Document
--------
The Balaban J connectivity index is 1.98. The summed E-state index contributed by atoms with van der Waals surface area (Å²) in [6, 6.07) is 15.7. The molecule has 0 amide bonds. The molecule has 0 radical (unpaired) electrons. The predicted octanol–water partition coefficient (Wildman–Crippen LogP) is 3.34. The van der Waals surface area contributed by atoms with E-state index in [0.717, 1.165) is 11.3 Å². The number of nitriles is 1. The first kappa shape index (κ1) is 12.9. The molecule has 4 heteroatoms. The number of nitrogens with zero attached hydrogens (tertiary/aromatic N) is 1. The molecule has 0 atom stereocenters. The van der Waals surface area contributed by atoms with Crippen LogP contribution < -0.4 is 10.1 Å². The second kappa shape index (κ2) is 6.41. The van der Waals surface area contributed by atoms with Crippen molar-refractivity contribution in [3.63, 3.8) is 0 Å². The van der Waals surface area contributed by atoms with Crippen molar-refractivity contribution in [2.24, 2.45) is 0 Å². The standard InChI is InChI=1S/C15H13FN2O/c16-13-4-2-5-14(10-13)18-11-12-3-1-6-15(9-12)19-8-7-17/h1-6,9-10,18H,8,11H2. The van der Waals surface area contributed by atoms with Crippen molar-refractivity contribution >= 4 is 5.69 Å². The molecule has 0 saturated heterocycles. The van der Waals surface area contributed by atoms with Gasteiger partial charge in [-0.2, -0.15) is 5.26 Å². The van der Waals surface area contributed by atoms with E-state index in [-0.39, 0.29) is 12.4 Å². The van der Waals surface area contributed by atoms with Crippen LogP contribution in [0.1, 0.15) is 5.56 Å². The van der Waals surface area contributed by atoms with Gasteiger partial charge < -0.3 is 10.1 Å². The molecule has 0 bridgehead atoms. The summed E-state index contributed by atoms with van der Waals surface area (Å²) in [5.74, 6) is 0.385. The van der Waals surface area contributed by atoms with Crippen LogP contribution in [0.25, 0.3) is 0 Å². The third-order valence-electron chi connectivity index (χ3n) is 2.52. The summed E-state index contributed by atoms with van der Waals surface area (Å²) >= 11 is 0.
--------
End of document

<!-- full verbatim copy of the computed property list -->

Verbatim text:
The Balaban J connectivity index is 1.98. The summed E-state index contributed by atoms with van der Waals surface area (Å²) in [6, 6.07) is 15.7. The molecule has 0 amide bonds. The molecule has 0 radical (unpaired) electrons. The predicted octanol–water partition coefficient (Wildman–Crippen LogP) is 3.34. The van der Waals surface area contributed by atoms with E-state index in [0.717, 1.165) is 11.3 Å². The number of nitriles is 1. The first kappa shape index (κ1) is 12.9. The molecule has 4 heteroatoms. The number of nitrogens with zero attached hydrogens (tertiary/aromatic N) is 1. The molecule has 0 atom stereocenters. The van der Waals surface area contributed by atoms with Crippen LogP contribution < -0.4 is 10.1 Å². The second kappa shape index (κ2) is 6.41. The van der Waals surface area contributed by atoms with Crippen molar-refractivity contribution in [3.63, 3.8) is 0 Å². The van der Waals surface area contributed by atoms with Crippen molar-refractivity contribution in [2.24, 2.45) is 0 Å². The standard InChI is InChI=1S/C15H13FN2O/c16-13-4-2-5-14(10-13)18-11-12-3-1-6-15(9-12)19-8-7-17/h1-6,9-10,18H,8,11H2. The van der Waals surface area contributed by atoms with Crippen molar-refractivity contribution >= 4 is 5.69 Å². The molecule has 0 saturated heterocycles. The van der Waals surface area contributed by atoms with Gasteiger partial charge in [-0.2, -0.15) is 5.26 Å². The van der Waals surface area contributed by atoms with E-state index in [-0.39, 0.29) is 12.4 Å². The van der Waals surface area contributed by atoms with Crippen LogP contribution in [0.1, 0.15) is 5.56 Å². The van der Waals surface area contributed by atoms with Gasteiger partial charge < -0.3 is 10.1 Å². The molecule has 0 bridgehead atoms. The summed E-state index contributed by atoms with van der Waals surface area (Å²) in [5.74, 6) is 0.385. The van der Waals surface area contributed by atoms with Crippen LogP contribution in [0.25, 0.3) is 0 Å². The third-order valence-electron chi connectivity index (χ3n) is 2.52. The summed E-state index contributed by atoms with van der Waals surface area (Å²) >= 11 is 0.